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Directory Server

The Directory Server app is where you can view and manage your LDAP server settings. If you plan on connecting external applications to access your ClearOS directory, you can control access and find LDAP connection information.


If your system does not have this app available, you can install it via the Marketplace.

You can find this feature in the menu system at the following location:

Server|Directory|Directory Server



In the settings widget, the following parameters can be configured:

  • The Base Domain should be set to your primary Internet domain, for example

The mode is shown for convenience only – the setting is part of the Master Slave Synchronization app.


There are two security policies that can be configured:

  • The Publish Policy should be enabled if you have external applications accessing the directory, for example network-attached storage servers.
    • Not Published - Accessible only from within ClearOS
    • Local Network - Secure (636) - Accessible from LAN interfaces only. Access is using ldaps:// on port TCP 636.
    • Local Network - Non-secure (389/636) - Accessible from LAN interfaces only. Access is using either ldap:// on port 389 or ldaps:// on port 636.
    • All Networks - Secure (636) - Accessible from all interfaces. Access is using the ldaps:// on port 636.
    • All Networks - Non-secure (389/636) - Accessible from all interfaces. Access is using either ldap:// on port 389 or ldaps:// on port 636.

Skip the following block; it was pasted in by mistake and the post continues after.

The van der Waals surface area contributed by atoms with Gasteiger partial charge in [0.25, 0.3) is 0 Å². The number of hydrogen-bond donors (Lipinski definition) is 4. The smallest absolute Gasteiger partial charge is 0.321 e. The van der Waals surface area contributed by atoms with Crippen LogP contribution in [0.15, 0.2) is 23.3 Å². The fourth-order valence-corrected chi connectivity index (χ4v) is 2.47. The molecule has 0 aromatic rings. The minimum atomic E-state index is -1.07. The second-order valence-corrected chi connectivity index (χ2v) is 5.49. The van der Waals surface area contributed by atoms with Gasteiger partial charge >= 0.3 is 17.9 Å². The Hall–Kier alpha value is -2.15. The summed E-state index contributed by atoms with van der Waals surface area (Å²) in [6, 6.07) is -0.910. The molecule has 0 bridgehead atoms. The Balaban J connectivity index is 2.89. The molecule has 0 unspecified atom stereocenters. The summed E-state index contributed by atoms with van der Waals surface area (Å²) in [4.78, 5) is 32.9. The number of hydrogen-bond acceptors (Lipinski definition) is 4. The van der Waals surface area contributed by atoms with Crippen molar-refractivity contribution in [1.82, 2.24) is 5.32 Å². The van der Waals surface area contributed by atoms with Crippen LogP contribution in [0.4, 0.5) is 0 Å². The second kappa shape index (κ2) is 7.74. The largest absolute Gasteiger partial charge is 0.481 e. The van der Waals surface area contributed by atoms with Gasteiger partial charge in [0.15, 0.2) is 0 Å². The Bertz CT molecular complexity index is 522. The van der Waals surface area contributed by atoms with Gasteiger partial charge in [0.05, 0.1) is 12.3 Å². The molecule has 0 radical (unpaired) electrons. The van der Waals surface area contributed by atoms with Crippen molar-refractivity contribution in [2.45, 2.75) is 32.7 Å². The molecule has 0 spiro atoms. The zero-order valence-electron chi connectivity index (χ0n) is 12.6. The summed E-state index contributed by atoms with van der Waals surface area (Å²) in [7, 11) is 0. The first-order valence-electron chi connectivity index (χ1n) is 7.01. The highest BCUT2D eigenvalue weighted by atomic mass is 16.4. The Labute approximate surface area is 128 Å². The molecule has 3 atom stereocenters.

In the interest of security it is always better to use the secure ldaps:// in preference to ldap://. As such it is unlikely that you will want to use the Non-secure options and it is not advised.

You can check to see which IP's and ports LDAP is listening on with

netstat -npl | grep slapd

  • The Accounts Access should be enabled if you have external applications requiring account information, for example adding the Global Address book feature in the Thunderbird mail client.

Directory Information

General directory information is shown to help you connect external applications to the ClearOS directory.

The bind information and password listed here is critical and sensitive and should be protected.

If you are trying to access LDAP from the LAN or externally using LDAPS on TCP port 636, you may need to import the LDAP CA certificate from/etc/openldap/certs/clearos-ca-cert.pem into your client

Accessing the Directory

Webconfig uses the LDAP Directory transparently for many functions. For the most part, adding users, creating groups, setting passwords or changing information about the server will modify the directory in all the ways you need it to without needing to manually enter records.

Modifying data in your LDAP directory can break functionality of ClearOS and make it unsupportable! Please be very careful.

Desktop Graphical Tools

You can use tools like the Apache Directory Studio or phpLDAPadmin to browse or change directory information. Use the information shown in the app to connect the client to the ClearOS directory.

Command Line

You can also use command line tools to manage the directory. For these examples we will use the following data:

  • Hostname: localhost
  • Base DN: dc=clearos,dc=lan
  • Bind DN: cn=manager,ou=internal,dc=clearos,dc=lan
  • Bind Password: gbGKD86gEWXLYNRm

A simple search will reveal our entire LDAP directory.

ldapsearch -h localhost -b "dc=clearos,dc=lan" \
-D "cn=manager,ou=internal,dc=clearos,dc=lan" \
-s sub "objectclass=*" -x -w gbGKD86gEWXLYNRm

You can also limit the results to include only specific information. For example, the following show all the groups on the system:

ldapsearch -h localhost -b "dc=clearos,dc=lan" \
-D "cn=manager,ou=internal,dc=clearos,dc=lan" \
-s sub "objectclass=GroupOfNames" -x -w gbGKD86gEWXLYNRm


content/en_us/7_ug_openldap_directory.txt · Last modified: 2019/08/27 04:14 by nickh